The Collins-Warner language would also lower some of the barriers preventing the DHS from inspecting other agencies' networks and kicking out hackers. Currently, it needs permission to investigate or monitor networks.

The second measure, from Sens. Ron JohnsonRonald (Ron) Harold JohnsonGOP senators divided over approach to election security Democrats make U-turn on calling border a 'manufactured crisis' GOP frets about Trump's poll numbers MORE (R-Wis.) and Tom CarperThomas (Tom) Richard CarperSenate investigation finds multiple federal agencies left sensitive data vulnerable to cyberattacks for past decade Senate set to bypass Iran fight amid growing tensions The '90-10 rule' in higher education is a target on veterans' backs MORE (D-Del.), would require all agencies to adopt several cybersecurity best practices. It would also accelerate the rollout of the government's anti-hacking shield, dubbed "Einstein," that detects and repels known cyber threats.

If the two sections make it through a conference report with the House and into the final bill, they will serve as the next step in Congress's ongoing bid to bolster the DHS's cybersecurity role in protecting the federal government.

Check out our full piece, here.

 

LIGHTER CLICK:

--IS IT FARCE? Satire from The Onion: "China Unable to Recruit Hackers Fast Enough to Keep up with Vulnerabilities in U.S. Security Systems." Read on, here.

 

WHO'S IN THE SPOTLIGHT:

--DARPA. The emerging technologies research arm of the Pentagon accidentally published the details of a contract that appears to be intended to track security researchers to try to figure out what vulnerabilities they're looking for.

The $500,000 contract, called  "Internet Cyber Early Warning of Adversary Research and Development," has been awarded to a contractor to create the technology.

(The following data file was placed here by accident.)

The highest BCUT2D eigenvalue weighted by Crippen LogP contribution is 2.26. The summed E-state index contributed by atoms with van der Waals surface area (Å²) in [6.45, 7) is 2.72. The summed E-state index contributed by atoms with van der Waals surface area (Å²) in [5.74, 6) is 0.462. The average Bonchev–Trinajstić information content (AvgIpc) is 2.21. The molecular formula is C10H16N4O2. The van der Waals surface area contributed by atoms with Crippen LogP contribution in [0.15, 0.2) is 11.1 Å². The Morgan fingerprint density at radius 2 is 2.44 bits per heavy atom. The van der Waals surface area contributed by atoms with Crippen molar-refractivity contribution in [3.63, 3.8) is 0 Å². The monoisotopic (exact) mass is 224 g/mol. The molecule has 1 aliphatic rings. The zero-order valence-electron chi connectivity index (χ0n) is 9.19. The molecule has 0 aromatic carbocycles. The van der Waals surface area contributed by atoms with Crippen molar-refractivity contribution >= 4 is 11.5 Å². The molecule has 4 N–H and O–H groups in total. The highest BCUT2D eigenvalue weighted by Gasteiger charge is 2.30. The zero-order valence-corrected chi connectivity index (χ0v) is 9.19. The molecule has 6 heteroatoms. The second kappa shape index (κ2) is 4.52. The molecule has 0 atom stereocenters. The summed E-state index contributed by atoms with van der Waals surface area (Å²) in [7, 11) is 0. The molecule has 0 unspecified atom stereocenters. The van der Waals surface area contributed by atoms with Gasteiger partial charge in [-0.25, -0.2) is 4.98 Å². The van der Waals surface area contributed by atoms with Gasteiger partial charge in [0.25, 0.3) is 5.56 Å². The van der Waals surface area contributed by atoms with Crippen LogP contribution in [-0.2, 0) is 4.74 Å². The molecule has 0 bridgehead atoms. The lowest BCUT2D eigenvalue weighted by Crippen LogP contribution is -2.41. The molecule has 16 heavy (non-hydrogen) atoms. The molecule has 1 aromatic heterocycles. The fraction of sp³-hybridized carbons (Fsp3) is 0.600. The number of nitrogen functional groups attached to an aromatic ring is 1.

"Proposers hypothesize that vulnerability researchers make use of public information and resources (such as search engines and websites) that are relevant to their missions, targets, and techniques in such a way that it is possible to glean part of their intent if only we could observe such use and differentiate it from noise," read the contract, which has since been taken down.

Read on, here.

 

A LOOK AHEAD:

N/A, everyone's just lying on the floor with their eyes closed after CISA.

 

IN CASE YOU MISSED IT:

Links from our blog, The Hill, and around the Web.

Experts weigh in on how to cut into the massive cybersecurity workforce shortage. (Christian Science Monitor)

The five most destructive computer viruses of all time. (Yahoo)

Does the news that China arrested hackers accused of stealing trade secrets from American firms prove Beijing is serious about curtailing hacking? (Christian Science Monitor)

13 million plaintext passwords belonging to 000Webhost users have been leaked online. (Ars Technica)  

Security researcher Brian Krebs breaks down the CISA debate. (Krebs on Security)

New research shows that Iranian hackers are showing strong interest in malware that can secretly pull data from Android devices, which are popular in the Middle East. (CIO.com)